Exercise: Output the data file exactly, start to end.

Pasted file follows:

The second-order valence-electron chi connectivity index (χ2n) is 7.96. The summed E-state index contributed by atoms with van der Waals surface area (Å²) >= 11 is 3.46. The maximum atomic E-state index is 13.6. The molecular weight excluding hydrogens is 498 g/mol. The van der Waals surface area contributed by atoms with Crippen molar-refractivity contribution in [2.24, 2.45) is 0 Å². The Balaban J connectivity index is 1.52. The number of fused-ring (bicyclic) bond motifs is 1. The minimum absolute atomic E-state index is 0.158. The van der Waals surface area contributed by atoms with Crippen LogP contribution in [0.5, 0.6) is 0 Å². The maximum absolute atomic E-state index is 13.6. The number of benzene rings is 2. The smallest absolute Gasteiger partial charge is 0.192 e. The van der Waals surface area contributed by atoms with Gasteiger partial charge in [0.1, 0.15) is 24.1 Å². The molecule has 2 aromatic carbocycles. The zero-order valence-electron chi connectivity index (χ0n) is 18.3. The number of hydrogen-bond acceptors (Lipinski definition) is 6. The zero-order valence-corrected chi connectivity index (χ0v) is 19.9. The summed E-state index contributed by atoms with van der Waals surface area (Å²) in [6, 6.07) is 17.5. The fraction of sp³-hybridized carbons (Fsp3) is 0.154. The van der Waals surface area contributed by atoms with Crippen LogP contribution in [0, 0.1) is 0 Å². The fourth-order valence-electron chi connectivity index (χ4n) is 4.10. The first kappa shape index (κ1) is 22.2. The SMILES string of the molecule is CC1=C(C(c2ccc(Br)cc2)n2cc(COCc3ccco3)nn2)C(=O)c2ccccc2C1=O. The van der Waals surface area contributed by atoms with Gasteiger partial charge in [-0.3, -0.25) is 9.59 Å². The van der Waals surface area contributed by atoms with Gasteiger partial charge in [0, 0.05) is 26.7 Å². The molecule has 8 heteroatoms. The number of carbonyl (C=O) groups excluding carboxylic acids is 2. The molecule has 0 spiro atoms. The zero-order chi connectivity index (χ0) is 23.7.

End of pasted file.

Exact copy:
The second-order valence-electron chi connectivity index (χ2n) is 7.96. The summed E-state index contributed by atoms with van der Waals surface area (Å²) >= 11 is 3.46. The maximum atomic E-state index is 13.6. The molecular weight excluding hydrogens is 498 g/mol. The van der Waals surface area contributed by atoms with Crippen molar-refractivity contribution in [2.24, 2.45) is 0 Å². The Balaban J connectivity index is 1.52. The number of fused-ring (bicyclic) bond motifs is 1. The minimum absolute atomic E-state index is 0.158. The van der Waals surface area contributed by atoms with Crippen LogP contribution in [0.5, 0.6) is 0 Å². The maximum absolute atomic E-state index is 13.6. The number of benzene rings is 2. The smallest absolute Gasteiger partial charge is 0.192 e. The van der Waals surface area contributed by atoms with Gasteiger partial charge in [0.1, 0.15) is 24.1 Å². The molecule has 2 aromatic carbocycles. The zero-order valence-electron chi connectivity index (χ0n) is 18.3. The number of hydrogen-bond acceptors (Lipinski definition) is 6. The zero-order valence-corrected chi connectivity index (χ0v) is 19.9. The summed E-state index contributed by atoms with van der Waals surface area (Å²) in [6, 6.07) is 17.5. The fraction of sp³-hybridized carbons (Fsp3) is 0.154. The van der Waals surface area contributed by atoms with Crippen LogP contribution in [0, 0.1) is 0 Å². The fourth-order valence-electron chi connectivity index (χ4n) is 4.10. The first kappa shape index (κ1) is 22.2. The SMILES string of the molecule is CC1=C(C(c2ccc(Br)cc2)n2cc(COCc3ccco3)nn2)C(=O)c2ccccc2C1=O. The van der Waals surface area contributed by atoms with Gasteiger partial charge in [-0.3, -0.25) is 9.59 Å². The van der Waals surface area contributed by atoms with Gasteiger partial charge in [0, 0.05) is 26.7 Å². The molecule has 8 heteroatoms. The number of carbonyl (C=O) groups excluding carboxylic acids is 2. The molecule has 0 spiro atoms. The zero-order chi connectivity index (χ0) is 23.7.